Homeschooling on the Road

School house in the Redwoods

When Bob and I were considering going on this adventure, one of the first things that stopped us in our tracks was Liv’s education. We knew we wouldn’t be able to leave until September, so we’d have to pull her out of school for an extended period of time. Homeschooling Liv seemed doable for the short period of time we planned on being gone, but would her school allow it? Would they be on board with our plan? After speaking with Liv’s Principal, many of our concerns were alleviated. He advised us that the easiest way to take this two-month absence would be to unenroll Liv from school and then re-enroll her upon our return.

Third grade started mid-August for Liv. She was able to spend a few weeks in the classroom before we took off on September 1st. This time not only gave her a jump start on the academic side of third grade but also helped Liv make friends in her class and get to know the daily routine. Amazingly, Liv’s teacher was totally on board with our plan as well. We really lucked out with such a remarkably thoughtful, kind teacher. Taking Liv out of school for the first part of the year would have been much more challenging had her school not been so supportive and helpful. Before we left, we met with Liv’s teacher and talked about what we would be working on with her while we were away. We were given Liv’s math, cursive and spelling workbooks. Liv also packed many age appropriate reading books and writing notebooks.

Liv’s teacher was enthusiastic about her blog and said she’d try to read it to the class while we were gone. Knowing her class would read her blog was a real incentive for Liv to focus on her writing.  We also promised to have Liv write postcards to the class from the various states we visited. This way, Liv could continue to feel connected to her classmates while she was on the road and her class would have a better idea of what she is up to while away. So far, sending postcards back to the classroom has been a really fun activity on the road. For Bob and me it feels kind of retro (in the best way possible) and Liv loves picking out a card at each of our stops. As an added benefit, it helps rein in the interest in purchasing junk from gift shops, instead was can just focus finding the perfect card.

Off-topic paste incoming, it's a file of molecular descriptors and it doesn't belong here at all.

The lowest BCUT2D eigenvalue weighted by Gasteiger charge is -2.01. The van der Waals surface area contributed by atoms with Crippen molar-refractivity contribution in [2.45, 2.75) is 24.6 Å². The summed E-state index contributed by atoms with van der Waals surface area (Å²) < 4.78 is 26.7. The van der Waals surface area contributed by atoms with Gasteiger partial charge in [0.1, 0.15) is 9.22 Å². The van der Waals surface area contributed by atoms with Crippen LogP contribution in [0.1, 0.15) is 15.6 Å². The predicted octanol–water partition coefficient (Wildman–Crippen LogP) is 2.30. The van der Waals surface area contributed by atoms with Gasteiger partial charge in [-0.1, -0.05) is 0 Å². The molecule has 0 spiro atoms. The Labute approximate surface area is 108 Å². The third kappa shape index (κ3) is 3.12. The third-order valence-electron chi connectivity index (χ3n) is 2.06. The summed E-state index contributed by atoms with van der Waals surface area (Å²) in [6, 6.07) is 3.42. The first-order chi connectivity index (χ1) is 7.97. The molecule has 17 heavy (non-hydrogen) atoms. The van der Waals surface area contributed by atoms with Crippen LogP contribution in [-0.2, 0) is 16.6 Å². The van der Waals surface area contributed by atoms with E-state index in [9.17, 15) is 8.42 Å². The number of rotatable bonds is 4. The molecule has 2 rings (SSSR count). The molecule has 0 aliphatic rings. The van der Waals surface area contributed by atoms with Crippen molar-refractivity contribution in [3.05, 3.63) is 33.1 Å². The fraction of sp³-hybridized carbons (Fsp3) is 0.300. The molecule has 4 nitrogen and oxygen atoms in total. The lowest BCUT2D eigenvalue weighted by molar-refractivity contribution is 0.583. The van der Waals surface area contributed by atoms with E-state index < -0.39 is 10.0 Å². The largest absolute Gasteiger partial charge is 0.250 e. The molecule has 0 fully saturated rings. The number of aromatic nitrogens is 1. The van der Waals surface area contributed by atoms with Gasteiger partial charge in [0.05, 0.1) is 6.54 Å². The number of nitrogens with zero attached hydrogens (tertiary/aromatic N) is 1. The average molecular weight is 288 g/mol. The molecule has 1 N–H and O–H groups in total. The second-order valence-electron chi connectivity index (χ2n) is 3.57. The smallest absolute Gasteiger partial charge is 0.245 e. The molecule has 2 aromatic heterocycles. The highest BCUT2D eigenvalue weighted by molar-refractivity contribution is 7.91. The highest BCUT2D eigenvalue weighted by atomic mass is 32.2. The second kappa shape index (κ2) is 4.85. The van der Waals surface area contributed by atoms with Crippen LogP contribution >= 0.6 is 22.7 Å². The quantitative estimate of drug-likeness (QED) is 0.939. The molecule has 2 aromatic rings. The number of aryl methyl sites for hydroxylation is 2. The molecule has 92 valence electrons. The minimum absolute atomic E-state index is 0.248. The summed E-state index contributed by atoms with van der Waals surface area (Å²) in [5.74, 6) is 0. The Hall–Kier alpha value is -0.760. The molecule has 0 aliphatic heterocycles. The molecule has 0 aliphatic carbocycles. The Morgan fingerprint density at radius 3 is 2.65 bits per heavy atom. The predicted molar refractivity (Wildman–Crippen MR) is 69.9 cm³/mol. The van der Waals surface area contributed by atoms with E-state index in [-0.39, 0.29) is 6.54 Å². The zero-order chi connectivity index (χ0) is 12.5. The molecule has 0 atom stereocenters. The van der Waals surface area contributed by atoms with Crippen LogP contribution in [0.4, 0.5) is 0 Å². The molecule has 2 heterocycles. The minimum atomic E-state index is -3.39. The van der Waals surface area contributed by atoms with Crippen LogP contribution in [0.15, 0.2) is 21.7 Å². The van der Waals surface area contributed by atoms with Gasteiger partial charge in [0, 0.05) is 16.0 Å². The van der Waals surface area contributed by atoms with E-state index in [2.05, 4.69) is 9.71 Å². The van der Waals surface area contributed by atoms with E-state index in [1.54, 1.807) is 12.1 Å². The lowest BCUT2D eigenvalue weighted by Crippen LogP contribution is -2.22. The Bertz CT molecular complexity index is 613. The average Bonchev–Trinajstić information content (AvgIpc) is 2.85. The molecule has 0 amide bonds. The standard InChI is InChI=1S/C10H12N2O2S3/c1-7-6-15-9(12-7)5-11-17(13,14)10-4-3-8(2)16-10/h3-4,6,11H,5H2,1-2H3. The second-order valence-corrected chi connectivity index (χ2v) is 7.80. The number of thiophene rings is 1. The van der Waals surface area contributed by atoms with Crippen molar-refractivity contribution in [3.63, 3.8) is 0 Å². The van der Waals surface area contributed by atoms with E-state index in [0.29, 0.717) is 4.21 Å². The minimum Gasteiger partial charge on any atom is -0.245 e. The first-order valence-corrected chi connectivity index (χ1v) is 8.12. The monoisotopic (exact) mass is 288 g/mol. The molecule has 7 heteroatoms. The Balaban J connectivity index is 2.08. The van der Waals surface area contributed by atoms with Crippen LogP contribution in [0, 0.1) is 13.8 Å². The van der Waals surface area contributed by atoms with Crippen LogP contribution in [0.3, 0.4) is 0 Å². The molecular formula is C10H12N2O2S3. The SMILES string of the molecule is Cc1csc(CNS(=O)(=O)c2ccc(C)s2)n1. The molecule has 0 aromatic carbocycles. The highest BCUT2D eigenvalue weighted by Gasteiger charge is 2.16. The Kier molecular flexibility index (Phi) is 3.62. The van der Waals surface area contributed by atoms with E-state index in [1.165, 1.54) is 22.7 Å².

Before we left I thought we’d have a more regimented schedule for school work. I imagined Liv grabbing her backpack, walking around the campsite and sitting down at her table to begin her school day. The reality of life on the road has been less structured. We work on memorizing state capitals, multiplication tables and spelling as we drive but once we get to our campsite, we’re more focused on enjoying our new surroundings than schoolwork. By the time we get back to the campsite in the late afternoon, Liv is often too tired to focus very long or retain new information well. We’re working on breaking schoolwork up into smaller sections throughout the day. Morning work before our daily outing, shorter afternoon work before dinner and independent reading before bedtime in the tent.

There are some clear benefits to homeschooling Liv on the road. Both parents working one on one with our child has allowed us to better understand the specifics of what she is learning. We can reinforce definitions and new ideas while on a hiking trail or make connections to academic concepts while exploring a new place. While we were both working full time, we would ask Liv questions at dinner about what she learned that day, but rarely would she share mundane specifics. On the road, class time blends into the rest of the day and there are teaching moments in all that we do.